I can understand the retention of $38 oil benchmark. What gets to me is the CBN approved N197/US$ currency conversion rate. Can any economist explain to me the real idea behind having a CBN currency conversion rate and a parallel market rate? Does this apply in America, Germany, China or the United Kingdom that I am unaware of? I am totally baffled. What is the point in having one rate for the government and another rate, a higher one for the citizens the government is supposedly meant to look after? I am desperate to understand this logic. This is incredulous. It all looks shady to me. Banks getting the dollar at a reduced rate, pass it on to dealers at a higher rate. They make a profit from the added margin. The Bureau de change operators add their margin before it eventually gets to Nigerians on the street. It smells of currency trading to me at the highest level – the Central Bank of Nigeria. CBN is proud to announce the Naira is stable at N197/US$ while it yo-yos in the black market which produce the alternative rate officially christened the parallel market rate of N321/US$. What is stable in having a disparity of N124/US$? I just don’t get it and I really want to. Please help me to the difference between the CBN and parallel rates. Simple! – Jide Salu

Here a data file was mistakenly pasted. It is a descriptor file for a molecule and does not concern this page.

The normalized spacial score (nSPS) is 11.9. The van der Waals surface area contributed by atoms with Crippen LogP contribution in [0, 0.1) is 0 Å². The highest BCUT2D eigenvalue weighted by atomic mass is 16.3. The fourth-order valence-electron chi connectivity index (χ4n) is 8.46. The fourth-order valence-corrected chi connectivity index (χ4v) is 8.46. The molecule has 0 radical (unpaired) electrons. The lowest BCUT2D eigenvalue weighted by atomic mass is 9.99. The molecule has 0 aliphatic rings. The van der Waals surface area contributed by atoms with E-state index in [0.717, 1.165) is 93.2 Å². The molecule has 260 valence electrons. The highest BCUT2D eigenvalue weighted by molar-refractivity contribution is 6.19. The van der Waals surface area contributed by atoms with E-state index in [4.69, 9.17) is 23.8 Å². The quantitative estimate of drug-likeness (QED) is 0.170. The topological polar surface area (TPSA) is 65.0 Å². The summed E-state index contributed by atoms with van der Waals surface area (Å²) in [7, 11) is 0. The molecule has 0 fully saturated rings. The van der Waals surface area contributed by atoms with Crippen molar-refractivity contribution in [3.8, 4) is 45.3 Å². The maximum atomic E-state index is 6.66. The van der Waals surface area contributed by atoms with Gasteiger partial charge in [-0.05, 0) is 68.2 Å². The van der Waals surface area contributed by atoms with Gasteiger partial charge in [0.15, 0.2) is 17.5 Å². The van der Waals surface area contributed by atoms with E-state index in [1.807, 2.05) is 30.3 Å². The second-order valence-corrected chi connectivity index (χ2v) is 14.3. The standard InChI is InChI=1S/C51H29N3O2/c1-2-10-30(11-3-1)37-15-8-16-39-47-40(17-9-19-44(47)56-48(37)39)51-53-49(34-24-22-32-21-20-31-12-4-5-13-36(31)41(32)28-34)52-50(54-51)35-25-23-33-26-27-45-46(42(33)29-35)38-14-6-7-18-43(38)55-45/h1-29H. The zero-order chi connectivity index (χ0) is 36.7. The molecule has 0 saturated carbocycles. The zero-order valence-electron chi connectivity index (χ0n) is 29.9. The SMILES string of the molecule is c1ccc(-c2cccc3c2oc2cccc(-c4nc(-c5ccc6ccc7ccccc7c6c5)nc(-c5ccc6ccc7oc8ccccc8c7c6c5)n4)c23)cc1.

Meanwhile, NAN has reported that the Naira on Friday traded at N321 to the dollar at the parallel market.
The News Agency of Nigeria (NAN) reports that the Naira remained stable at N321 for almost a week.
However, the Pound Sterling and the Euro exchanged at N467 and N365 respectively.
Meanwhile, the Naira remained at N197 to the dollar at the official Central Bank of Nigeria (CBN) rate.
Traders attributed the stability in the price of the Naira to activities of currency hoarders who anticipated a new policy direction with the passage of the budget.